Eyes are sensitive to irritation from a variety of chemicals and allergens in our environment. Drugs can have side effects on the eyes too. Fortunately, most of these adverse effects are temporary but even minor eye conditions such as dryness can affect our quality of life.
Dr. Gary H. Cassel lists ten drugs (actually, classes of drugs) that can bother our eyes. In most cases, eye problems clear up when the drugs are discontinued. Eye drops can be used for many of these symptoms, but you don't want to mask the problem in case permanent damage is possible.
1. Antibiotics. Synthetic penicillins can cause red, itchy and dry eyes. Tetracycline can cause similar eye effects plus blurred vision and increased light sensitivity. Sulfonamide effects include watery eyes that are highly sensitive to light. When antibiotics are used in ointments for eye infections, they may cause an allergic reaction with red conjunctiva, tearing, and itching.
2. Antidepressants. Any medication that affects neural functions may also affect the eyes. Tricyclic antidepressants and Prozac may cause blurred vision, inability to focus), dilated pupils, double vision and dry eyes.
3. Antihistamines. These drugs are supposed to dry us out. sometimes they cause too much dryness in the eyes.
4. Appetite suppressants. These include amphetamine derivatives and similar stimulants. They can cause pupil dilation and impaired ability to focus the eyes.
5. Blood pressure medications. Diuretics can cause dry eyes; other types of blood pressure regulators can cause dilated pupils, blurry vision, and light sensitivity.
6. Hormone replacement therapy. Dry eyes are the primary ocular effect. Severe cases develop into superficial punctate keratitis, or SPK, which makes the eyes burn or feel dry, gritty, irritated and tired. There is also an increased risk of blood clots which can damage the retina.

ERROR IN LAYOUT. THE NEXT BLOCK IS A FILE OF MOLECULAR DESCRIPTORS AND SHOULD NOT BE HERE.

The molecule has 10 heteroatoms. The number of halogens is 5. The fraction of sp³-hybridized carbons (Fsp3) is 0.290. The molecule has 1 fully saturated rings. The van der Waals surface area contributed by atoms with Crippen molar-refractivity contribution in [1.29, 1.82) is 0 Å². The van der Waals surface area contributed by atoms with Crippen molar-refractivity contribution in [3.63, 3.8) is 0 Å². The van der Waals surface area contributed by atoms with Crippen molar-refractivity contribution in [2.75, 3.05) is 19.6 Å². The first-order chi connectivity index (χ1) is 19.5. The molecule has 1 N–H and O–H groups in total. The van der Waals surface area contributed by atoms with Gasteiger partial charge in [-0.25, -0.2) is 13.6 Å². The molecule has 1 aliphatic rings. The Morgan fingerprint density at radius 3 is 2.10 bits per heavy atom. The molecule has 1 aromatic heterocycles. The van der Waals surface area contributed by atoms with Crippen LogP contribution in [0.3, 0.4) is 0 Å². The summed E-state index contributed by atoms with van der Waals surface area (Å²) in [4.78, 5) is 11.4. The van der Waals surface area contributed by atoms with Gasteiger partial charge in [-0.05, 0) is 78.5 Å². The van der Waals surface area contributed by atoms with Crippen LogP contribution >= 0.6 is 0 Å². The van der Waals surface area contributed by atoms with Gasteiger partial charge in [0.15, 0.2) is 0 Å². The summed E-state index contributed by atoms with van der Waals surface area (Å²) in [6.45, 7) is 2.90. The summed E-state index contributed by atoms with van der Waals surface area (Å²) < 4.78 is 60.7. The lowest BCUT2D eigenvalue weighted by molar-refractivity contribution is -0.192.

7. Steroids. Prednisone and other steroids used to treat inflammation increase the risk of cataracts and glaucoma.
8. Lovastatin. This cholesterol drug has been associated with cataracts, but the evidence is weak.
9. Tamoxifen. This drug is used to treat breast cancer, and may cause temporary retinal lesions.
10. Chloroquine and hydroxychloroquine. These are the drugs with the worst risk of eye damage. Chloroquine is used to treat malaria and hydroxychloroquine is used for arthritis. Eye exams are recommended at least once every six months to check for retinal damage.
Gary H. Cassel, M.D. et al, “A Complete Guide to Eye Disorders and Health”, The Johns Hopkins University Press, 1998.
Linda Fugate is a scientist and writer in Austin, Texas. She has a Ph.D. in Physics and an M.S. in Macromolecular Science and Engineering. Her background includes academic and industrial research in materials science. She currently writes song lyrics and health articles.